Sleeping under treated mosquito nets has proved to be an essential way to prevent malaria, even as the health ministry has adopted other proactive measures to fight two other killer diseases; tuberculosis and HIV/Aids.
According to the 2022 Kenya Demographic and Health Survey, at least 54 per cent of households in the country own insecticide-treated nets (ITNs), an increase from 40 per cent in 2015.
Of these, 37 per cent of households had at least one mosquito net for every two members.
“ITN ownership has been fairly steady since 2008–09, with at least half of households owning one mosquito net, except for 2020, when 49 per cent of households owned an ITN.
“Fifty-one per cent of children under five and 45 per cent of pregnant women slept under an ITN the night before the survey,” the report says.
Ownership of mosquito nets is higher in rural areas (64 per cent) compared to 41 per cent in urban areas.
At least 57 per cent of children in rural areas slept under an ITN compared with 40 per cent of children in urban areas.
The survey shows that ownership of ITNs is higher in the lake and highland regions where malaria is endemic, at 63 per cent, and lowest in regions where malaria only poses seasonal risk, at 18 per cent.
According to the report, tuberculosis (TB) remains a major health concern in Kenya and is associated with high levels of morbidity and mortality.
“Awareness of TB is almost universal in Kenya; 97 per cent of women and 98 per cent of men ages 15 to 49 have heard of TB,” the report says.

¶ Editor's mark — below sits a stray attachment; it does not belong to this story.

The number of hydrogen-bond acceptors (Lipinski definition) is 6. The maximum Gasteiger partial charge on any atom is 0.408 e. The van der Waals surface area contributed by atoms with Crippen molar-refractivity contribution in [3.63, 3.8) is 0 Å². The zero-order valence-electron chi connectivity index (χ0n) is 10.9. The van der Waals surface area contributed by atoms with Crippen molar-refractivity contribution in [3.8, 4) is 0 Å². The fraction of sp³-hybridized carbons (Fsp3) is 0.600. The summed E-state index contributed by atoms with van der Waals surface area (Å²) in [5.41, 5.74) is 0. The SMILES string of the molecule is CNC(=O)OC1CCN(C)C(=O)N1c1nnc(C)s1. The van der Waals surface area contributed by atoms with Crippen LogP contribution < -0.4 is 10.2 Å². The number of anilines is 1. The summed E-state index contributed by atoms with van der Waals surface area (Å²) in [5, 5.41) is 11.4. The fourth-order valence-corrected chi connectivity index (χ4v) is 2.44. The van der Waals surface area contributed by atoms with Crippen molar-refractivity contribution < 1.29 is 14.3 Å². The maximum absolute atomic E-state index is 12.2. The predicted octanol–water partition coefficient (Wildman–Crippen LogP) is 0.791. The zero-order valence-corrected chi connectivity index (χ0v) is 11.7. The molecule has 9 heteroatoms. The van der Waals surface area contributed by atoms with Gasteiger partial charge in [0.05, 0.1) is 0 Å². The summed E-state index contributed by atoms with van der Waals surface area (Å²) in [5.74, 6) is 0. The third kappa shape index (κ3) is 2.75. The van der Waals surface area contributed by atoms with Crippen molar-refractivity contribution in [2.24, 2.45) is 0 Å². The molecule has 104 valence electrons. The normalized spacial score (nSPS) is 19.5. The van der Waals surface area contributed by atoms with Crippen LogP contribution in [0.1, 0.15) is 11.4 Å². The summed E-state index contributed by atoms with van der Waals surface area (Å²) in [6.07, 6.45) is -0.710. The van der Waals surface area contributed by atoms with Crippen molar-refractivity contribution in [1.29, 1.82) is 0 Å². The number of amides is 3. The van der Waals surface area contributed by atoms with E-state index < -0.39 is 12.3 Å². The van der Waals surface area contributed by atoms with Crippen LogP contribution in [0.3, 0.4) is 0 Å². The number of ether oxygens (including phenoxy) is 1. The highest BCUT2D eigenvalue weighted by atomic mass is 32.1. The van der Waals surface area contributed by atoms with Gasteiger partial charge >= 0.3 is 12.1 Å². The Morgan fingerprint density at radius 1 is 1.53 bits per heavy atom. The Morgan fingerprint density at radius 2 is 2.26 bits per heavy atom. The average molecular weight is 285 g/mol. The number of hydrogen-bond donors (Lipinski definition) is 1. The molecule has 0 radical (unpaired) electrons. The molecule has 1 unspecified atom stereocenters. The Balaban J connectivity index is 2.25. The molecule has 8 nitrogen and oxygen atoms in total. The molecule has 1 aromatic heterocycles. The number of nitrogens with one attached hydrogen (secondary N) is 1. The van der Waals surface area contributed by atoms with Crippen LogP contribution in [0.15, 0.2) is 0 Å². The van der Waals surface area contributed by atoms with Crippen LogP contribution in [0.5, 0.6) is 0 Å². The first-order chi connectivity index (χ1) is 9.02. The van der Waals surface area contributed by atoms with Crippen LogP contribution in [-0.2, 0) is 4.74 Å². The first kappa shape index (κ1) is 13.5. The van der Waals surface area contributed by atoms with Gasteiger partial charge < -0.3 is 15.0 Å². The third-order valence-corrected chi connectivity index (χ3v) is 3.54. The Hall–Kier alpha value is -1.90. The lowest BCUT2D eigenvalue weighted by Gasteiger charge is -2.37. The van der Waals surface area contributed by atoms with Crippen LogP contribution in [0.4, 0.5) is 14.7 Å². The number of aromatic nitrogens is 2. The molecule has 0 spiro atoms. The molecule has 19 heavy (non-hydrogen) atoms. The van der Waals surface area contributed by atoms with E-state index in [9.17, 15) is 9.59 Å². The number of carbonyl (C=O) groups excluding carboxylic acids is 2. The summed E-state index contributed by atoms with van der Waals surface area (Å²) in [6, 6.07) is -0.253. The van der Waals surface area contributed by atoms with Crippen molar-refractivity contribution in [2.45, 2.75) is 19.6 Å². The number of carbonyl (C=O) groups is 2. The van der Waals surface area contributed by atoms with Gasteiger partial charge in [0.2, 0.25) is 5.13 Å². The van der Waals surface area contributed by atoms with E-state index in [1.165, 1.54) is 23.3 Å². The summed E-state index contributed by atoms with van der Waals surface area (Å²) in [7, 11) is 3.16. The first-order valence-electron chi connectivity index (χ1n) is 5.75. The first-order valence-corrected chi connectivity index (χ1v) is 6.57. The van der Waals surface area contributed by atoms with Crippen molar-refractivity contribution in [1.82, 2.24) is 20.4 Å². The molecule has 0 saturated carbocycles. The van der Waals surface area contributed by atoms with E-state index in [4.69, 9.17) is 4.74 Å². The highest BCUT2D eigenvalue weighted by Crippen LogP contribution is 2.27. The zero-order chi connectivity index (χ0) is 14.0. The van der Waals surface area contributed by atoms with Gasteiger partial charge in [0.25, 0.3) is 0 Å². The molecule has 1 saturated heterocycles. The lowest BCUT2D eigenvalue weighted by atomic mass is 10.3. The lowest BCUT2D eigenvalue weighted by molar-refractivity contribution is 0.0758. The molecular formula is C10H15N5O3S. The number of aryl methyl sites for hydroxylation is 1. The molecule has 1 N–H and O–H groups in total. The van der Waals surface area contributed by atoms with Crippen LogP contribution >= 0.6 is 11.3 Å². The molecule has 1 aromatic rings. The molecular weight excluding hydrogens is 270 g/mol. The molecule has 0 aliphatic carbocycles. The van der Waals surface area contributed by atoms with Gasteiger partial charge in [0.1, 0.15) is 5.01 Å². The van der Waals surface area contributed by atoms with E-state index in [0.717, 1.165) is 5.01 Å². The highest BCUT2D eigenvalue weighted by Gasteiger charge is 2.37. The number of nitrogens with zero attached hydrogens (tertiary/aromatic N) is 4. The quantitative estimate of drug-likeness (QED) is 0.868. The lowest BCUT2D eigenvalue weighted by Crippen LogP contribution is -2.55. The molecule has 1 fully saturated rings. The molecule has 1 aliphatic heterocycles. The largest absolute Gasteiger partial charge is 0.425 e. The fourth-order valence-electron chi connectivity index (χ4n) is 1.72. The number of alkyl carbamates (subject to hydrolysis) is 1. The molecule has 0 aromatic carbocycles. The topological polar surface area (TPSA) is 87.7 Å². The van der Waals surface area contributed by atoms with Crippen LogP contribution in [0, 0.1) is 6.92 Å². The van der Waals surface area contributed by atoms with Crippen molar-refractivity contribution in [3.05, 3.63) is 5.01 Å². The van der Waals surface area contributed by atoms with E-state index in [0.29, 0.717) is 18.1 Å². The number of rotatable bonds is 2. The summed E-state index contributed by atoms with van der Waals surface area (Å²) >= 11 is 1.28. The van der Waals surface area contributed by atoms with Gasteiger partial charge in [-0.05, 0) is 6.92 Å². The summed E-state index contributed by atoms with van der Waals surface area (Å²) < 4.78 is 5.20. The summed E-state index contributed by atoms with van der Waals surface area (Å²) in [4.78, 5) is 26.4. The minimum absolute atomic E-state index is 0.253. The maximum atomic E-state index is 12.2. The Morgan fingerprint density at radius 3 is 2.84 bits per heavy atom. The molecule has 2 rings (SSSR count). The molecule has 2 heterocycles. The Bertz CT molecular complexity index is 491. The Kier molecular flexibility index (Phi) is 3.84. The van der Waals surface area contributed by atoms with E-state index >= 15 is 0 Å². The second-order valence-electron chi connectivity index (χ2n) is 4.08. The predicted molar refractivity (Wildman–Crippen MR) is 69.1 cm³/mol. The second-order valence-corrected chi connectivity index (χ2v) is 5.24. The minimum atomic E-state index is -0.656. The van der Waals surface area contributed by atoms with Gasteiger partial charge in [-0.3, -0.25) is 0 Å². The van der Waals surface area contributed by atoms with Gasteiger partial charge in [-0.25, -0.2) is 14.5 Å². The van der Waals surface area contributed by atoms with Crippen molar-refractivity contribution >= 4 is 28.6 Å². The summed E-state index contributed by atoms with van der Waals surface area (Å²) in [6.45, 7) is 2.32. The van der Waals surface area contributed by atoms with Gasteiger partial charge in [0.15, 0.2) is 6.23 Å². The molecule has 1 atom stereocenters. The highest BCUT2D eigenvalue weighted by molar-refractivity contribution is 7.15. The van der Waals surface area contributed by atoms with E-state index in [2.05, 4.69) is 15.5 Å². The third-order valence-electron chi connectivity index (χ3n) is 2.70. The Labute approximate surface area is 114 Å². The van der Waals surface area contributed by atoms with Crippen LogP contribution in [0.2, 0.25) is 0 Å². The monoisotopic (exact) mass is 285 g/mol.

Data shows that only one per cent of both women and men were diagnosed with TB prior to the survey.
Misinformation, however, is the main barrier in the fight against TB, with five per cent of women and four per cent of men believing that people who contract TB are those living with HIV.
Meanwhile, even as the country works towards increasing uptake of HIV testing, treatment and lowering of viral loads, only slightly more than half of people know about HIV prevention.
Knowledge of how HIV is transmitted is crucial, according to the report, more so among young adults because they have shorter sexual relationships, with multiple partners, or engage in other risky behaviours.
In 2020, Kenya attained the global target of 90:90:90, which means that 90 per cent of people living with HIV know their status, 90 per cent of people living with HIV are put on anti-retroviral treatment, and 90 percent of those on treatment have suppressed viral loads.